IFA 2015: Onkyo launches world's first truly wireless in-ear headphones

Onkyo has announced a number of new on-ear and in-ear headphones at IFA 2015 in Berlin, with a big emphasis on wireless Bluetooth functionality.

Most intriguing of all is the W800BT, an in-ear design Onkyo claims is the world's first truly wireless earbud. Certainly there are no wires at all associated with the W800BTs - the left and right earbuds communicate with each other, and with your smartphone/portable music player/what-have-you, entirely wirelessly.

Battery charging takes place in the supplied carry-case, and Onkyo suggests 12 hours of wireless music playback is realistic from a single charge.

The W800BTs go on sale in November this year and will cost around €300. See them in action in our video below.

The rest of the new in-ear range consists of the E700BT (€150, shown below), E300BT (€130) and E200BT (€80).

These aren’t, strictly speaking, wireless as they each have a single cable containing the battery and in-line remote with mic, but they all feature wireless Bluetooth functionality and are available in black or white. The two more expensive models also include NFC one-touch pairing.

The Onkyo E700BT in-ears have Bluetooth connectivity

The Onkyo E700BT in-ears have Bluetooth connectivity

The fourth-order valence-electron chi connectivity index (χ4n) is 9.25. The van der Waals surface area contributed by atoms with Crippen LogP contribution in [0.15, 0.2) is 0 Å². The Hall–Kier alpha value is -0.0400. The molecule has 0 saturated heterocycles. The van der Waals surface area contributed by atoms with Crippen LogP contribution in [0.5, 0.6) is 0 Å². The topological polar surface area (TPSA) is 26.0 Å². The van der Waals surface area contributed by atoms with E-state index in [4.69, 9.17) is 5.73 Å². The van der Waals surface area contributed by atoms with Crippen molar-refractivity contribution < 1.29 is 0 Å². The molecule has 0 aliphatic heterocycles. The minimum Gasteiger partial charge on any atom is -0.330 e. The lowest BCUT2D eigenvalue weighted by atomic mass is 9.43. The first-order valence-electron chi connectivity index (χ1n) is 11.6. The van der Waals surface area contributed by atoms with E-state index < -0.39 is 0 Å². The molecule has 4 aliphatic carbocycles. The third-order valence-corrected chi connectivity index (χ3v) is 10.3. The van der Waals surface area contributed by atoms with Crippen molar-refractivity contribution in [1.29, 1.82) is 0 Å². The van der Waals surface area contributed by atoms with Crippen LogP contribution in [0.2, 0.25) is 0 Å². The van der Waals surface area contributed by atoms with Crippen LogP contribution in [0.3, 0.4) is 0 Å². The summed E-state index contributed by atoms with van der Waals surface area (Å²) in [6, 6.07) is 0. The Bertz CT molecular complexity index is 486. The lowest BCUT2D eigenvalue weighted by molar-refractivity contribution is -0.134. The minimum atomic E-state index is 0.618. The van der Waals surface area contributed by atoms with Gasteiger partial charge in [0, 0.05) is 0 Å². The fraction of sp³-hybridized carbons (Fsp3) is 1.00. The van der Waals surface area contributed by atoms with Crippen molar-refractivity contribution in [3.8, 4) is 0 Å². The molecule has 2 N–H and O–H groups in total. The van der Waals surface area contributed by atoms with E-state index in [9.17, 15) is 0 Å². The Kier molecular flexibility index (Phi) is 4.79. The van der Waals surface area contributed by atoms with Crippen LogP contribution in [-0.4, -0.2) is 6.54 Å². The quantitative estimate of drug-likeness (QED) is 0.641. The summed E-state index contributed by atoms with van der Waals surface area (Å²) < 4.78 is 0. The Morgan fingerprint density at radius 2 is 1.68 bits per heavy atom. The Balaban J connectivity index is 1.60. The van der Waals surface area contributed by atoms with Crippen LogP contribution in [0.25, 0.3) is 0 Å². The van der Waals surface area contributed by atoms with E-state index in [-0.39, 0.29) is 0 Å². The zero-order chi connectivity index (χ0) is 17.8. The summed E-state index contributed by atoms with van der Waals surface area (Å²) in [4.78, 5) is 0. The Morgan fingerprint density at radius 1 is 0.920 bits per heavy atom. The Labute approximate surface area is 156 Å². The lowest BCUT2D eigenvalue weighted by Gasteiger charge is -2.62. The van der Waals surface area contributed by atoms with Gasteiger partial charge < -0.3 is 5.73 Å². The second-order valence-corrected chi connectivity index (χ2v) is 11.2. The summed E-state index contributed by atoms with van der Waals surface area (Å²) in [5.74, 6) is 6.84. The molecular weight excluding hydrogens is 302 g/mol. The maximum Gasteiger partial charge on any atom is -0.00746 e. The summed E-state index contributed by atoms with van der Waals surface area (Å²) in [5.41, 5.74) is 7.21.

There are two new on-ear models, the H500M (€180) and H500BT (€230). Fundamentally the H500BT (shown top) is a Bluetooth-enabled, wireless version of the H500M, so they are both closed-back designs housing 40mm drivers.

Both are certified ‘High Resolution’ by both the US Consumer Electronics Association and the Japan Audio Society thanks to their 7Hz – 40kHz frequency response. But (and it’s a reasonably big ‘but’) the H500BT only reach this standard when hard-wired using the supplied 1.2m cable, rather than when operating wirelessly.

MORE: Onkyo reveals X9 speaker and new headphones

Simon Lucas is a freelance technology journalist and consultant, with particular emphasis on the audio/video aspects of home entertainment. Before embracing the carefree life of the freelancer, he was editor of What Hi-Fi? – since then, he's written for titles such as GQ, Metro, The Guardian and Stuff, among many others.